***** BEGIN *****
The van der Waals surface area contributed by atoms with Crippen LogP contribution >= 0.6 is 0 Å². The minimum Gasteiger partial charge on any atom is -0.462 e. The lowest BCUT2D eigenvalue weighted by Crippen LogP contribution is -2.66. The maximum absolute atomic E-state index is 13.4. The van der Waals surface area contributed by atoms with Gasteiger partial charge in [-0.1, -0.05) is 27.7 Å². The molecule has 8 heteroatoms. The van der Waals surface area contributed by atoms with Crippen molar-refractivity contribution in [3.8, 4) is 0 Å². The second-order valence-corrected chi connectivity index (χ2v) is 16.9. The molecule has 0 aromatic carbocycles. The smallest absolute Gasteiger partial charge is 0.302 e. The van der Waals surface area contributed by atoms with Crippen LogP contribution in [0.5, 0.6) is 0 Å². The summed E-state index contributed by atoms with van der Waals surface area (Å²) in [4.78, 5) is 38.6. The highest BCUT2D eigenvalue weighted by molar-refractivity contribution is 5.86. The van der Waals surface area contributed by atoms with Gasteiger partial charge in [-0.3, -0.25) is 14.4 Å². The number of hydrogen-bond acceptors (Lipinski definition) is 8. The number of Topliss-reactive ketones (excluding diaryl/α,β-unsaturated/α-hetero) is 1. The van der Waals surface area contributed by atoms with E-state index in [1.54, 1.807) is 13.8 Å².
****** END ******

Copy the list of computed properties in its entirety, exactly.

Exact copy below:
The van der Waals surface area contributed by atoms with Crippen LogP contribution >= 0.6 is 0 Å². The minimum Gasteiger partial charge on any atom is -0.462 e. The lowest BCUT2D eigenvalue weighted by Crippen LogP contribution is -2.66. The maximum absolute atomic E-state index is 13.4. The van der Waals surface area contributed by atoms with Gasteiger partial charge in [-0.1, -0.05) is 27.7 Å². The molecule has 8 heteroatoms. The van der Waals surface area contributed by atoms with Crippen molar-refractivity contribution in [3.8, 4) is 0 Å². The second-order valence-corrected chi connectivity index (χ2v) is 16.9. The molecule has 0 aromatic carbocycles. The smallest absolute Gasteiger partial charge is 0.302 e. The van der Waals surface area contributed by atoms with Crippen LogP contribution in [0.5, 0.6) is 0 Å². The summed E-state index contributed by atoms with van der Waals surface area (Å²) in [4.78, 5) is 38.6. The highest BCUT2D eigenvalue weighted by molar-refractivity contribution is 5.86. The van der Waals surface area contributed by atoms with Gasteiger partial charge in [-0.3, -0.25) is 14.4 Å². The number of hydrogen-bond acceptors (Lipinski definition) is 8. The number of Topliss-reactive ketones (excluding diaryl/α,β-unsaturated/α-hetero) is 1. The van der Waals surface area contributed by atoms with E-state index in [1.54, 1.807) is 13.8 Å².